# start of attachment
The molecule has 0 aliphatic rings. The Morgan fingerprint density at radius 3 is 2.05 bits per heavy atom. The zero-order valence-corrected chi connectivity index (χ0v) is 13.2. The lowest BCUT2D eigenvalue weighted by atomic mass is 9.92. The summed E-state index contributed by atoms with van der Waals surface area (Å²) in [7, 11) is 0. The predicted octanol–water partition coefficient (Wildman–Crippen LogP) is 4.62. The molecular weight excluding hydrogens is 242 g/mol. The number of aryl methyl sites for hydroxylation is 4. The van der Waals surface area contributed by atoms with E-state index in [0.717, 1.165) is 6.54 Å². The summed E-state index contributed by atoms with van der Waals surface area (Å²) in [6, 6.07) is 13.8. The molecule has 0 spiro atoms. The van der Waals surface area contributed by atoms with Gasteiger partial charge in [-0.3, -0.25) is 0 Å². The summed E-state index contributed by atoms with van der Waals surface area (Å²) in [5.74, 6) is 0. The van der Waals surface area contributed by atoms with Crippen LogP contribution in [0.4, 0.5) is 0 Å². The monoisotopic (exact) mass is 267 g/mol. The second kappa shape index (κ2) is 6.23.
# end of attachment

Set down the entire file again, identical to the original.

The molecule has 0 aliphatic rings. The Morgan fingerprint density at radius 3 is 2.05 bits per heavy atom. The zero-order valence-corrected chi connectivity index (χ0v) is 13.2. The lowest BCUT2D eigenvalue weighted by atomic mass is 9.92. The summed E-state index contributed by atoms with van der Waals surface area (Å²) in [7, 11) is 0. The predicted octanol–water partition coefficient (Wildman–Crippen LogP) is 4.62. The molecular weight excluding hydrogens is 242 g/mol. The number of aryl methyl sites for hydroxylation is 4. The van der Waals surface area contributed by atoms with E-state index in [0.717, 1.165) is 6.54 Å². The summed E-state index contributed by atoms with van der Waals surface area (Å²) in [6, 6.07) is 13.8. The molecule has 0 spiro atoms. The van der Waals surface area contributed by atoms with Gasteiger partial charge in [-0.3, -0.25) is 0 Å². The summed E-state index contributed by atoms with van der Waals surface area (Å²) in [5.74, 6) is 0. The van der Waals surface area contributed by atoms with Crippen LogP contribution in [0.4, 0.5) is 0 Å². The monoisotopic (exact) mass is 267 g/mol. The second kappa shape index (κ2) is 6.23.